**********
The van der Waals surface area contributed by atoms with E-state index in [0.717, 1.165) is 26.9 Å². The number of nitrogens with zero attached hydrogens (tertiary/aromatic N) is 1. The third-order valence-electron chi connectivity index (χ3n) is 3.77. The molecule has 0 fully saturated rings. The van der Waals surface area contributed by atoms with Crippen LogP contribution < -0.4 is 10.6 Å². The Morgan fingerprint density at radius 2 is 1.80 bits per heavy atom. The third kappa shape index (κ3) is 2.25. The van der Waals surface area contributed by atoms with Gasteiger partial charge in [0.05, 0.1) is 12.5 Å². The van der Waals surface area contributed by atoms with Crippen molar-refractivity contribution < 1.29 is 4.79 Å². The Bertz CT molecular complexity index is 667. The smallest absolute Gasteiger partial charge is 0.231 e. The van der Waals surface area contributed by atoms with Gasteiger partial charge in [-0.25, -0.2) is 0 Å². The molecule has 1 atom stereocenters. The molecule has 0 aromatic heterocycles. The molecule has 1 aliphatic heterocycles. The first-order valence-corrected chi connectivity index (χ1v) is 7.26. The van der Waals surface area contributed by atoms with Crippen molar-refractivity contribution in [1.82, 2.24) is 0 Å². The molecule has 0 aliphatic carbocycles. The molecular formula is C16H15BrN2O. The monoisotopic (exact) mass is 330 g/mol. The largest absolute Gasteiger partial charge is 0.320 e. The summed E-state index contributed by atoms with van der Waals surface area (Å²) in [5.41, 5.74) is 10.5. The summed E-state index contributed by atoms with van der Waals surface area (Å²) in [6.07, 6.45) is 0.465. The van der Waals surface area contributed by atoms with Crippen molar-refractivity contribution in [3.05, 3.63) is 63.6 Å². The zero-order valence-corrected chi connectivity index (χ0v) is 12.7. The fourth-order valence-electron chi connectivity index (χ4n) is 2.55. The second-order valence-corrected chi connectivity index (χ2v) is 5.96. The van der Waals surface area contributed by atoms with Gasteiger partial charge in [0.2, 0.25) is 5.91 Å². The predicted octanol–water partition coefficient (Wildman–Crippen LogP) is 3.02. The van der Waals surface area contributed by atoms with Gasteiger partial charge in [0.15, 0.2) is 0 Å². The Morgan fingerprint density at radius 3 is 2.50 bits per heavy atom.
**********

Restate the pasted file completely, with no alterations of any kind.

The van der Waals surface area contributed by atoms with E-state index in [0.717, 1.165) is 26.9 Å². The number of nitrogens with zero attached hydrogens (tertiary/aromatic N) is 1. The third-order valence-electron chi connectivity index (χ3n) is 3.77. The molecule has 0 fully saturated rings. The van der Waals surface area contributed by atoms with Crippen LogP contribution < -0.4 is 10.6 Å². The Morgan fingerprint density at radius 2 is 1.80 bits per heavy atom. The third kappa shape index (κ3) is 2.25. The van der Waals surface area contributed by atoms with Gasteiger partial charge in [0.05, 0.1) is 12.5 Å². The van der Waals surface area contributed by atoms with Crippen molar-refractivity contribution < 1.29 is 4.79 Å². The Bertz CT molecular complexity index is 667. The smallest absolute Gasteiger partial charge is 0.231 e. The van der Waals surface area contributed by atoms with Gasteiger partial charge in [-0.25, -0.2) is 0 Å². The molecule has 1 atom stereocenters. The molecule has 0 aromatic heterocycles. The molecule has 1 aliphatic heterocycles. The first-order valence-corrected chi connectivity index (χ1v) is 7.26. The van der Waals surface area contributed by atoms with Crippen molar-refractivity contribution in [1.82, 2.24) is 0 Å². The molecule has 0 aliphatic carbocycles. The molecular formula is C16H15BrN2O. The monoisotopic (exact) mass is 330 g/mol. The largest absolute Gasteiger partial charge is 0.320 e. The summed E-state index contributed by atoms with van der Waals surface area (Å²) in [5.41, 5.74) is 10.5. The summed E-state index contributed by atoms with van der Waals surface area (Å²) in [6.07, 6.45) is 0.465. The van der Waals surface area contributed by atoms with Crippen molar-refractivity contribution in [3.05, 3.63) is 63.6 Å². The zero-order valence-corrected chi connectivity index (χ0v) is 12.7. The fourth-order valence-electron chi connectivity index (χ4n) is 2.55. The second-order valence-corrected chi connectivity index (χ2v) is 5.96. The van der Waals surface area contributed by atoms with Gasteiger partial charge in [0.2, 0.25) is 5.91 Å². The predicted octanol–water partition coefficient (Wildman–Crippen LogP) is 3.02. The van der Waals surface area contributed by atoms with Gasteiger partial charge in [0.15, 0.2) is 0 Å². The Morgan fingerprint density at radius 3 is 2.50 bits per heavy atom.